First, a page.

Saturday, December 1, 2018

Notes From the Field: the Camp Fire

by Michael de Vulpillieres, American Red Cross in Greater NY

Standing outside a shelter for wildfire evacuees on my first full day in Butte County, Calif., I met a couple from the town of Paradise who were forced to flee their home 36 hours earlier. Holding back tears, the husband detailed his traumatic escape while he showed me photos of the apocalyptic scenes he witnessed driving to safety. Despite losing his house and all his belongings, all that mattered to him was that his family was safe.

Throughout my deployment to Northern California I heard similarly harrowing stories every day. Maybe it was my Red Cross jacket but residents were very forthcoming about their ordeal. A man in line at Starbucks told me about his evacuation and how he knew to begin franticly loading up his car after hearing the fire which he said sounded like a freight train in the canyon just behind his house. A woman at a gas station, also left homeless by the fire, explained to me how her son ran nearly five miles to safety through thick black smoke after abandoning his car because traffic was at a standstill. An elderly woman I met at a shelter shared with me how she was forced to flee alone in her car, and how her terrifying drive to safety surrounded by flames took hours.

All the evacuees I met were still in shock and all but a few held out any hope that their houses were still standing. Many knew the fate of their homes because they were engulfed in flames by the time their cars reached the end of their driveways. That’s how quickly the fire moved.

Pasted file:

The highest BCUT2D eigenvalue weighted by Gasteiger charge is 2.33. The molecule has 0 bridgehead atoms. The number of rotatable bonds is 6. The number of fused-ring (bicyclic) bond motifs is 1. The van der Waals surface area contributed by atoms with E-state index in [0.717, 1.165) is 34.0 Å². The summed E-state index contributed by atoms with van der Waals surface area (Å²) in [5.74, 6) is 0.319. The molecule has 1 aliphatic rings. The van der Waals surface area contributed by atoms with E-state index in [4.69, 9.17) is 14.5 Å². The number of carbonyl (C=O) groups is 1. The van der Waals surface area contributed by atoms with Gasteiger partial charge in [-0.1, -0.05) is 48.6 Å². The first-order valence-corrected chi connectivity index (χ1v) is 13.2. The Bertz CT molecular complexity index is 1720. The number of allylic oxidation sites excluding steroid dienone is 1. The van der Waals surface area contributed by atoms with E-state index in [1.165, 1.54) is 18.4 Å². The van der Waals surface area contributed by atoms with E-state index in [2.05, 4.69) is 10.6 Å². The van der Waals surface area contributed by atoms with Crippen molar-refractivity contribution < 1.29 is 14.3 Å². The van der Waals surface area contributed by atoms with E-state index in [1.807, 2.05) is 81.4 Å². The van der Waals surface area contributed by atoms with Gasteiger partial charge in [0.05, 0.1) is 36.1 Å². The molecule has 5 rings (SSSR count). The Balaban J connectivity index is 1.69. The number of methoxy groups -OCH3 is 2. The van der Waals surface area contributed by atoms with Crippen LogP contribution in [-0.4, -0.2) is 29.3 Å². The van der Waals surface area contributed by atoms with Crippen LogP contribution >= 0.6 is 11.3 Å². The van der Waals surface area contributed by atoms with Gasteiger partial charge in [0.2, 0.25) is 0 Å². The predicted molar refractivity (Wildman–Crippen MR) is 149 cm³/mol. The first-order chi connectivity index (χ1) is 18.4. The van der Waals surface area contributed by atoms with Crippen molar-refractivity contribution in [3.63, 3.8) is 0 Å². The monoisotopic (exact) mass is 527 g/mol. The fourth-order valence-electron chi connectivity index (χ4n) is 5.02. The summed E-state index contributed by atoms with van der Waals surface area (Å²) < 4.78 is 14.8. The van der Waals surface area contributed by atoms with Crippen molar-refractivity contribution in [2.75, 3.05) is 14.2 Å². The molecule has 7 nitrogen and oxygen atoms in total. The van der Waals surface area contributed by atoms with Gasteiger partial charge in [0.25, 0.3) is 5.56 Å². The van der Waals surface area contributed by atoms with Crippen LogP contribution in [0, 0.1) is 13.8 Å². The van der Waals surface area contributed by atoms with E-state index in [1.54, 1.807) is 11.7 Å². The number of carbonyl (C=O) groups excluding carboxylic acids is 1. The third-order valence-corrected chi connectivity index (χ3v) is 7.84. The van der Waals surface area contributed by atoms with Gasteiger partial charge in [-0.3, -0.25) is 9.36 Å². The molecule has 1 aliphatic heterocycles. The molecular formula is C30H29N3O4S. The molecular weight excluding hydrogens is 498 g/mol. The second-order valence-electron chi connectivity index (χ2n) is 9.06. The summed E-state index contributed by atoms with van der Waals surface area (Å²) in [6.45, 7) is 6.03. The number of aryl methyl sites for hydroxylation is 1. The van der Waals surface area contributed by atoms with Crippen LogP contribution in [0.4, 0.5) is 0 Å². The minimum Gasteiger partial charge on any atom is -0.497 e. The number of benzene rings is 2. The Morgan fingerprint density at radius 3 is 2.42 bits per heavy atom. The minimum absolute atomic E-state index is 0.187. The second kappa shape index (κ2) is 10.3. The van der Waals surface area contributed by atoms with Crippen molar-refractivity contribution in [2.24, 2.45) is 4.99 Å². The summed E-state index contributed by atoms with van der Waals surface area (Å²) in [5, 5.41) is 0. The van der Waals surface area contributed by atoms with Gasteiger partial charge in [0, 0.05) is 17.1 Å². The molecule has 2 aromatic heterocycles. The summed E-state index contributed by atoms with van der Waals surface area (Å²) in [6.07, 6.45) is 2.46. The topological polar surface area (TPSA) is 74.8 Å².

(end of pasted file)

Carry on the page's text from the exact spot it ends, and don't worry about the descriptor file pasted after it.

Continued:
A few days into my deployment, I saw firsthand the destruction that these families fled days earlier. Accompanied by officials from Cal Fire, my team visited the town of Paradise. What we witnessed was surreal and disorienting. Neighborhoods were barren, full of homes burned to their foundations, charred appliances and vehicles, melted metal and glass, pockets of smoldering ash. Occasionally we’d come across a sign of life and color, like a fully intact child’s toy.

None of the families I personally met lost loved ones to the fire, thankfully. But that is not to say that the anxiety and scope of loss was not palpable. In front of each shelter were bulletin boards containing lists, names and photos of missing individuals. There were also notes posted to these boards speaking directly to the missing: “I love you” “we miss you.” It was heartbreaking to see those boards fill up day after day.

But my time in California was also marked by moments of hope. Shining a light through the smoke and darkness was the generosity that poured in from near and far. I traveled from New York City to work with the Red Cross and met many fellow team members, mostly volunteers, from local communities, several who lost their homes, as well as from dozens of states across the country. Each day they worked tirelessly to help: providing shelter, meals, water, emotional support, health assistance, reunification and so much more.

And there were countless other individuals and organizations large and small providing just about anything you could imagine for the survivors: food, coffee, internet service, face masks, wifi, phones, clothes, music performances, services/supplies for pets, hay for rescued livestock, rides to the doctor, a room in their homes.

After I explained to an evacuee at a shelter where the meals were came from, the man looked at me, deeply humbled, and asked, “Why can’t we be this kind to each other every day?”

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